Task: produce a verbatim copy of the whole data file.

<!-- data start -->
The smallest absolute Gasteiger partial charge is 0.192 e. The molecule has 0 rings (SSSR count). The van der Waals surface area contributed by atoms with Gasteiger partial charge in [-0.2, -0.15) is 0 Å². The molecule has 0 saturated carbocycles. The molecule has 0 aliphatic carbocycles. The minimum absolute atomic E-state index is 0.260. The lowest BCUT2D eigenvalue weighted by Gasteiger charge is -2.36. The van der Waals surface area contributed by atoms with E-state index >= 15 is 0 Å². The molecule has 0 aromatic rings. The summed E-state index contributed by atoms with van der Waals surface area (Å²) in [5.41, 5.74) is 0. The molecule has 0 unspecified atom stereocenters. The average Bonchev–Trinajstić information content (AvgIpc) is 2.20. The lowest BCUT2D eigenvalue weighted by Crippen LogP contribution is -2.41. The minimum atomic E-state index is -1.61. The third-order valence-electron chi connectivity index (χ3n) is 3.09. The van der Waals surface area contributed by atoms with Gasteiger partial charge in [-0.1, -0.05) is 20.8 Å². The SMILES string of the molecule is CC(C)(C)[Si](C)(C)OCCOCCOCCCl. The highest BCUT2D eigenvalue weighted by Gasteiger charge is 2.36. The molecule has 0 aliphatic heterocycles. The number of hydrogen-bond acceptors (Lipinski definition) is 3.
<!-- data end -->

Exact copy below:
The smallest absolute Gasteiger partial charge is 0.192 e. The molecule has 0 rings (SSSR count). The van der Waals surface area contributed by atoms with Gasteiger partial charge in [-0.2, -0.15) is 0 Å². The molecule has 0 saturated carbocycles. The molecule has 0 aliphatic carbocycles. The minimum absolute atomic E-state index is 0.260. The lowest BCUT2D eigenvalue weighted by Gasteiger charge is -2.36. The van der Waals surface area contributed by atoms with E-state index >= 15 is 0 Å². The molecule has 0 aromatic rings. The summed E-state index contributed by atoms with van der Waals surface area (Å²) in [5.41, 5.74) is 0. The molecule has 0 unspecified atom stereocenters. The average Bonchev–Trinajstić information content (AvgIpc) is 2.20. The lowest BCUT2D eigenvalue weighted by Crippen LogP contribution is -2.41. The minimum atomic E-state index is -1.61. The third-order valence-electron chi connectivity index (χ3n) is 3.09. The van der Waals surface area contributed by atoms with Gasteiger partial charge in [-0.1, -0.05) is 20.8 Å². The SMILES string of the molecule is CC(C)(C)[Si](C)(C)OCCOCCOCCCl. The highest BCUT2D eigenvalue weighted by Gasteiger charge is 2.36. The molecule has 0 aliphatic heterocycles. The number of hydrogen-bond acceptors (Lipinski definition) is 3.